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Biden's troubles with justifying not closing Guantánamo Bay nearly one year into his presidency only begin there. The news comes months after the Biden administration pulled the U.S. out of Afghanistan, which has led Guantánamo Bay lawyers to argue that the conclusion of the war invalidated the United States' detention authority.
The detainees remaining at Guantánamo Bay, then, must be released, they have argued in court, as The Daily Beast reported. According to the Geneva Convention, when there is a "cessation of active hostilities," prisoners must be repatriated.
The Biden administration clearly isn't doing that. Hina Shamsi, the director of the ACLU's National Security Project, told The Daily Beast this move is unconscionable, as it is a further stain on America's human rights record.
"It's part of the literal and figurative architecture that successive administrations have built to facilitate the censorship of torture which is the ongoing original sin of Guantánamo. It is confounding that the Biden administration would allow this to go forward even in the face of the president's promise to close Guantánamo," Shamsi told The Daily Beast. "The fundamental problem remains, which is that this is a system that is now a symbol and reality of gross human rights violations."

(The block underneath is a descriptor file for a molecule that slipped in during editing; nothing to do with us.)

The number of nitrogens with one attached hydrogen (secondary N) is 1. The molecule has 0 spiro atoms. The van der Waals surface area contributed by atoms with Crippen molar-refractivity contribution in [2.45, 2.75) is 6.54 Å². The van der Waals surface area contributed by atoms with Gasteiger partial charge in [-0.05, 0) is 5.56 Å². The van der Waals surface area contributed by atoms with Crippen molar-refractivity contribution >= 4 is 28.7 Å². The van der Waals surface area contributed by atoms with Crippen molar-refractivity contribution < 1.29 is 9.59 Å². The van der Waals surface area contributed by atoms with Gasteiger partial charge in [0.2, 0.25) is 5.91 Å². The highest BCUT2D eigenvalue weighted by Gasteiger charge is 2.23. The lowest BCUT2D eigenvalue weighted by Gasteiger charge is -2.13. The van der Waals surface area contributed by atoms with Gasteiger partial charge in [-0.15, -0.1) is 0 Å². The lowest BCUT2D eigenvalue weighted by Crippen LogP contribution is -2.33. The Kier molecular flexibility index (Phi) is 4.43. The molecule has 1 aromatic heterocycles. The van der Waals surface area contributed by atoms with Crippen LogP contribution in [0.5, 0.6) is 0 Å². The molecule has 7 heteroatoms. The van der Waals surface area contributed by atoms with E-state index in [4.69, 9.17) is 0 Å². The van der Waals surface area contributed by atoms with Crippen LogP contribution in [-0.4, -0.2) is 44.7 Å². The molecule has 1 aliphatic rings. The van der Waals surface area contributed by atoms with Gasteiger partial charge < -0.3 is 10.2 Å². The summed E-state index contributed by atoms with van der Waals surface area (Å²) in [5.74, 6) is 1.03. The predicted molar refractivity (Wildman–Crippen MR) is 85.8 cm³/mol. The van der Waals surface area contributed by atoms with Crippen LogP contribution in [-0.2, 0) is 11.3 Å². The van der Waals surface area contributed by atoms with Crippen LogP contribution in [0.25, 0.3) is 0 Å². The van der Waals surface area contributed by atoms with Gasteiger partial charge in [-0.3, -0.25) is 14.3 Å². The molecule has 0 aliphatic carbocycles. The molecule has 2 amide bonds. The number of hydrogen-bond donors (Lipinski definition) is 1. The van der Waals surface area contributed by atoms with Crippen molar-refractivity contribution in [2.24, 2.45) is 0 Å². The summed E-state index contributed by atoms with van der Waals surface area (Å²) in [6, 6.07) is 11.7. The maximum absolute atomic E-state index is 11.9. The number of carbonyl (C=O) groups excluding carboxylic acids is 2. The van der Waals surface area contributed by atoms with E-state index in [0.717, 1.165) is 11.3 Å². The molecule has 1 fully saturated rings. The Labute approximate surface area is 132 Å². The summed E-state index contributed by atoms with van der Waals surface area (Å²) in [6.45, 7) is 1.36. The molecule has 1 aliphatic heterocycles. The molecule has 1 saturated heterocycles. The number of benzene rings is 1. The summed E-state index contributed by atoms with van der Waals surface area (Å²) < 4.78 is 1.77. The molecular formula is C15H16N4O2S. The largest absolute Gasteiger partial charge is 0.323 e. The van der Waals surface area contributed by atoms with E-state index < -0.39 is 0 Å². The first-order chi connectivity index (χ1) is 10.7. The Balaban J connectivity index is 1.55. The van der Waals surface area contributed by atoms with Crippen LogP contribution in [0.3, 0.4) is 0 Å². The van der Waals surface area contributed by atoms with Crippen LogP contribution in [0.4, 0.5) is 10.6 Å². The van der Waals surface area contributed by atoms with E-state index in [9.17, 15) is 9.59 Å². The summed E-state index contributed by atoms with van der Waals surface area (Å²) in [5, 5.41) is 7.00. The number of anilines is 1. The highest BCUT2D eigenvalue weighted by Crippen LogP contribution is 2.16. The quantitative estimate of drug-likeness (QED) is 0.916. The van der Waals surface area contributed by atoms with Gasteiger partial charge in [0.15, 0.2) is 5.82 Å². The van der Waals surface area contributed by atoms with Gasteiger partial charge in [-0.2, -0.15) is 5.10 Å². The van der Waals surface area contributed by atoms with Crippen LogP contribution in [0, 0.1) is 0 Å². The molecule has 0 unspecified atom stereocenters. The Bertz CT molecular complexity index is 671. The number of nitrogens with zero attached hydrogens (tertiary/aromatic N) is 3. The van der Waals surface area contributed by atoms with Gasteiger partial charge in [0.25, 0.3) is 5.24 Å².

The Biden administration has had trouble threading the needle on its Guantánamo Bay policy in other ways. When the Senate Judiciary Committee held a hearing on Guantánamo Bay last month, not a single representative from the administration dared to testify, which drew criticism from lawmakers on both sides of the aisle.
Of course, the Biden administration has appeared to make some progress-it transferred one detainee out of the prison in July of last year, and White House press secretary Jen Psaki has said the administration aims to close Guantánamo Bay by the end of Biden's presidency.
But it's easy to see that timeline slipping. The negotiations and approvals for that prisoner transfer-the first of the Biden administration-were made during the Obama administration. And, as Durbin pointed out last month, if prisoners are to be transferred out at that pace, detainees would remain even if Biden were re-elected to a second term.
Advocates for closure say the addition of the courtroom is not a step in the right direction, in particular because the real reason behind the snail's pace on Guantánamo Bay cases isn't the lack of space.